PASSporTs used with STIR/SHAKEN
STIR/SHAKEN uses PASSporTs to carry information about caller identity. There are different types of PASSporTs, and it can be confusing to keep it straight. Here’s a simple overview.
What is a PASSporT?
PASSporT is sort of an acronym for Personal ASSertion Token. It’s sometimes called an Identity token. It contains the information that STIR/SHAKEN needs for authentication and verification of calls.
PASSporTs contain a header, payload, and signature. The header defines the type of PASSporT. The payload includes the claims, or identity information for a call. The signature is generated using asymmetric cryptographic techniques.
Here’s an example of a base PASSporT:
The first bracketed set of information is the header, which is used to understand the PASSporT information, including the type, the algorithm used for cryptography, and x5u, which gives the URI for the certificated needed to validate the signature.
The second part is the payload, which contains the information about this call. These claims include the destination identifier, the issued-at timestamp, and the origination identifier.
The base PASSporT requires the bare-minimum set of claims needed to securely identify the call originator.
PASSporT extensions can be defined to standardize other claims that are required in addition to the base PASSporT.
A SHAKEN PASSporT is similar to the base PASSporT, but includes a few additional requirements:
- The orig and dest claims in the payload must be telephone numbers
- There must be a payload claim for attestation. Values can be:
- Full attestation
- Partial attestation
- Gateway attestation
- There must be a claim in the payload for orig ID, a globally-unique string that helps with traceback.
Rich Call Data
Rich Call Data (RCD) provides a way to send additional information about the caller in the PASSporT, including caller name, logo image, a text field for call reason, and many others.
Currently, RCD can be sent in either a base or SHAKEN PASSporT. ATIS-1000094 describes RCD handling procedures.
The draft standards describe ways to link additional external information and sign it with integrity checks.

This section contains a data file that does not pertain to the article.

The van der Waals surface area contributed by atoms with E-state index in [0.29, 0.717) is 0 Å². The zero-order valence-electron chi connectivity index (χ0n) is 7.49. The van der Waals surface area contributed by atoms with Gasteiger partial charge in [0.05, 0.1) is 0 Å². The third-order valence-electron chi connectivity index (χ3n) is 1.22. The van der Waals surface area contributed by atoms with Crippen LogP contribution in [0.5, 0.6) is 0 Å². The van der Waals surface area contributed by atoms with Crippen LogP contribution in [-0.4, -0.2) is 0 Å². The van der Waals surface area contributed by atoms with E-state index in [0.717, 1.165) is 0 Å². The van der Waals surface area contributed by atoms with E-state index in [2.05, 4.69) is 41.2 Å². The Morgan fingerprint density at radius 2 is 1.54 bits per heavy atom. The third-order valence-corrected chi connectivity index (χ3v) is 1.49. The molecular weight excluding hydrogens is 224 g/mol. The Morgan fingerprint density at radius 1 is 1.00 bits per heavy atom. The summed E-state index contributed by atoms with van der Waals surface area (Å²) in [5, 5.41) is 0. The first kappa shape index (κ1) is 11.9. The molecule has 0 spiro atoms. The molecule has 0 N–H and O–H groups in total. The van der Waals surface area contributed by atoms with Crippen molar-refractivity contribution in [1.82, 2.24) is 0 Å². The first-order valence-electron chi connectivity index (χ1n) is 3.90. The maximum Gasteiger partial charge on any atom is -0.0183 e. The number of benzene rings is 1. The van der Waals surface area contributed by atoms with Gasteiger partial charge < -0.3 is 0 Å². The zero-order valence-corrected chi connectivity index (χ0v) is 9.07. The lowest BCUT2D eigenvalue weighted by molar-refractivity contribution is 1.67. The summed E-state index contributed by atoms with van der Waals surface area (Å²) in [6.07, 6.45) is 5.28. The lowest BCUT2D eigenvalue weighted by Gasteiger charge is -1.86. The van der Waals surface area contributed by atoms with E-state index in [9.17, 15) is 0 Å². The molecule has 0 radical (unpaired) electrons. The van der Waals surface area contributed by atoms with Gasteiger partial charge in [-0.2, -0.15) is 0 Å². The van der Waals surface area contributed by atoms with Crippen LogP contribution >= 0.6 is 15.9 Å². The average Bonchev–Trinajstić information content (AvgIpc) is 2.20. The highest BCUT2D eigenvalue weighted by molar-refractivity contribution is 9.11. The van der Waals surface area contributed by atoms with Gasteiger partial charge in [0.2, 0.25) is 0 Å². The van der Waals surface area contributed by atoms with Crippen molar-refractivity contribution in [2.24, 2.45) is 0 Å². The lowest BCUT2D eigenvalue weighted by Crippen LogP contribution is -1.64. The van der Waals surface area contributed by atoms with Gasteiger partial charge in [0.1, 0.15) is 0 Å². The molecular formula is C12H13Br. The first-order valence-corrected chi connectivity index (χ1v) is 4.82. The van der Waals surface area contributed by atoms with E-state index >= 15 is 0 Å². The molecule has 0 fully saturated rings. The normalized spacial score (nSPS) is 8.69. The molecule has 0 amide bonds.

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What happens when a signed call is forwarded to another number? SHAKEN verification won’t work, because the called number is changed when the call is forwarded. The SHAKEN PASSporT still includes the original called number. They don’t match.
That’s what a DIV PASSporT is for.
A Diversion (DIV) PASSporT is to be generated by the service provider that does the call forwarding. It provides the new called number and is signed using the SHAKEN PKI.
The terminating service provider can then use the original SHAKEN PASSporT and the DIV PASSporTs during SHAKEN verification to verify the call.
The DIV PASSporT is described in ATIS-1000085.v002. It is not yet widely used, which is a problem for SHAKEN verification of forwarded calls. However, we expect that it will become widely used soon.
Delegation is used to describe techniques to extend the trusted framework in customer-of-customer scenarios. Perhaps the originating service provider doesn’t know whether the end user placing the call is a legitimate user of the asserted calling number, but their customer does. Delegate certificates extend the trusted relationship, and a delegation PASSporT extension would standardize the information needed in these scenarios.
There is an IETF draft for a delegation PASSporT extension. In addition to the base PASSporT requirements, delegation PASSporTs would:
- Include TNAuthList to indicate the scope of delegation.
- Provide the entire certification path in the x5u link.
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Updated June 11, 2021 to add the DIV PASSporT.
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